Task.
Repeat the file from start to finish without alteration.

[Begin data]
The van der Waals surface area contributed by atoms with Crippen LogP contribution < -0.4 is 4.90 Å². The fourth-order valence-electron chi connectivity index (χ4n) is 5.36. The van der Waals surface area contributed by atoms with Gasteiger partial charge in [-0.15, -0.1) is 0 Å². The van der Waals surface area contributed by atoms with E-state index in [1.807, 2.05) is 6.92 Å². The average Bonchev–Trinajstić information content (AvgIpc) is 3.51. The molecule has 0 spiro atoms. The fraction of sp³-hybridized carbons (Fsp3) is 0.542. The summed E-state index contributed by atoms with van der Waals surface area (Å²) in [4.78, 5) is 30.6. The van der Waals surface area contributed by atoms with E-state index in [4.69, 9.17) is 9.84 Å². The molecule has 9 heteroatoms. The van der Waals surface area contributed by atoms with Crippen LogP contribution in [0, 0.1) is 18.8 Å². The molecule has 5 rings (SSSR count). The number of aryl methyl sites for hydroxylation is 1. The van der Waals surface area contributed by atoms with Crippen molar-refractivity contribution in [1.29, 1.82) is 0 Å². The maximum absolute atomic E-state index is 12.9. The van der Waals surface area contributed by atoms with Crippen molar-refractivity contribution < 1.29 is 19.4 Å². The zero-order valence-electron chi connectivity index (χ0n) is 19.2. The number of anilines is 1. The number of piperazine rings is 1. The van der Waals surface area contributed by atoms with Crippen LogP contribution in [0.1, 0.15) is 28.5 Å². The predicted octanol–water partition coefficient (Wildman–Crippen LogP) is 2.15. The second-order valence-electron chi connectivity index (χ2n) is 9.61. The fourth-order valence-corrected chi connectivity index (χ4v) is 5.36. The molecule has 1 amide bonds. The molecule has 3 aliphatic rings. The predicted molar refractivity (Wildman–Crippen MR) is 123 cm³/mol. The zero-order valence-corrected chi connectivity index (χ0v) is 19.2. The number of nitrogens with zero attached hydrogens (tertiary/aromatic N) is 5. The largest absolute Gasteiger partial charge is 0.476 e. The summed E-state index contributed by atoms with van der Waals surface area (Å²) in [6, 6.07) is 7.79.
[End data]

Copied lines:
The van der Waals surface area contributed by atoms with Crippen LogP contribution < -0.4 is 4.90 Å². The fourth-order valence-electron chi connectivity index (χ4n) is 5.36. The van der Waals surface area contributed by atoms with Gasteiger partial charge in [-0.15, -0.1) is 0 Å². The van der Waals surface area contributed by atoms with E-state index in [1.807, 2.05) is 6.92 Å². The average Bonchev–Trinajstić information content (AvgIpc) is 3.51. The molecule has 0 spiro atoms. The fraction of sp³-hybridized carbons (Fsp3) is 0.542. The summed E-state index contributed by atoms with van der Waals surface area (Å²) in [4.78, 5) is 30.6. The van der Waals surface area contributed by atoms with E-state index in [4.69, 9.17) is 9.84 Å². The molecule has 9 heteroatoms. The van der Waals surface area contributed by atoms with Crippen LogP contribution in [0, 0.1) is 18.8 Å². The molecule has 5 rings (SSSR count). The number of aryl methyl sites for hydroxylation is 1. The van der Waals surface area contributed by atoms with Crippen molar-refractivity contribution in [1.29, 1.82) is 0 Å². The maximum absolute atomic E-state index is 12.9. The van der Waals surface area contributed by atoms with Crippen molar-refractivity contribution < 1.29 is 19.4 Å². The zero-order valence-electron chi connectivity index (χ0n) is 19.2. The number of anilines is 1. The number of piperazine rings is 1. The van der Waals surface area contributed by atoms with Crippen LogP contribution in [0.1, 0.15) is 28.5 Å². The predicted octanol–water partition coefficient (Wildman–Crippen LogP) is 2.15. The second-order valence-electron chi connectivity index (χ2n) is 9.61. The fourth-order valence-corrected chi connectivity index (χ4v) is 5.36. The molecule has 1 amide bonds. The molecule has 3 aliphatic rings. The predicted molar refractivity (Wildman–Crippen MR) is 123 cm³/mol. The zero-order valence-corrected chi connectivity index (χ0v) is 19.2. The number of nitrogens with zero attached hydrogens (tertiary/aromatic N) is 5. The largest absolute Gasteiger partial charge is 0.476 e. The summed E-state index contributed by atoms with van der Waals surface area (Å²) in [6, 6.07) is 7.79.